“We know our customers are people, not just account numbers or business portfolios. So we want to make you feel valued and supported. With products, services, insights and ideas to help you live the life you want. We’re passionate about being responsible, inclusive and socially innovative. Whether that’s leading social change through new ways of doing business or working to ensure all Australians have access to appropriate and affordable financial products and services.”

NAB has built on this approach with the ‘Start talking to yourself’ campaign, encouraging self-reflection and finding meaning… “talk to yourself more. Because when you know what you really want, that’s when we can really help.”

UBank: Borrow less, live more

“Humanity isn’t about the bricks and mortar, it’s what is inside those bricks and mortar.” Karen (UBank Home Truths campaign)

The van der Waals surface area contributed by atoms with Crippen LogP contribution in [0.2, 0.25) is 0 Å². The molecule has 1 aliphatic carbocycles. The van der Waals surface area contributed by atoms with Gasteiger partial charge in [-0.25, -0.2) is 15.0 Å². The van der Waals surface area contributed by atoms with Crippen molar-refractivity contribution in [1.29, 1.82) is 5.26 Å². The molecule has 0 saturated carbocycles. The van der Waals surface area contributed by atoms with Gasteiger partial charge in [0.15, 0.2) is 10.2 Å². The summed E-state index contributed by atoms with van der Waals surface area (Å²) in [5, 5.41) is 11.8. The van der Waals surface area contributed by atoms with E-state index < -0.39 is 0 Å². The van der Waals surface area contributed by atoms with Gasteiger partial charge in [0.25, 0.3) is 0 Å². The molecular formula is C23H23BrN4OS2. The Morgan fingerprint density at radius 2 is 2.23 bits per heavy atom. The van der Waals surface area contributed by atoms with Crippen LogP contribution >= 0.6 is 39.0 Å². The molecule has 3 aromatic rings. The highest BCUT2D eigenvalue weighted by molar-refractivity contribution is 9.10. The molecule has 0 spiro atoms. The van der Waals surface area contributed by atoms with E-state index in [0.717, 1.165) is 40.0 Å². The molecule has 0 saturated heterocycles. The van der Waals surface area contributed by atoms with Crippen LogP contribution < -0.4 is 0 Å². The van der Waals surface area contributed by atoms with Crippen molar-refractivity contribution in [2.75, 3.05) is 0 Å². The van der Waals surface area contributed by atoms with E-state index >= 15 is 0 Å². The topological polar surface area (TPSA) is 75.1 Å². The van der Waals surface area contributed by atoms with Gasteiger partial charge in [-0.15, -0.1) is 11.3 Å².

Another brand campaign influenced by the spiritual enlightenment trend is UBank’s controversial Home Truths. Featuring real estate tips from six Australians living with a terminal illness, the campaign encouraged a rethink of the Great Australian dream; borrow less and live more rather than sink under the burden of a mortgage you can’t afford.

In the compelling campaign, seemingly at odds with the traditional ‘borrow and spend’ imperative, the personal stories are linked to simple home truths: ‘Smaller bedrooms = smaller home loan = better sleep.’

Controversial at the time of release in 2016, while some complaints were received to the Advertising Standards Bureau, feedback was generally positive and the brand stuck by its approach to their customers ‘”having a bigger life”’ with a smaller mortgage.

Brands building community

SoulCycle provides indoor cycling classes, or “powerful mind-body experiences” in 82 studios (and counting) across the US and Canada. Trainers ride as a pack in a candlelit studio to spiritual soundscapes, and the brand encourages a tribe mentality, going beyond fitness into community and connection through shared values and passions.

Patagonia is another brand building a sense of community – providing products for explorers that do no harm, respect the environment and enable moments of connection with nature.

Brands helping you do good in everyday life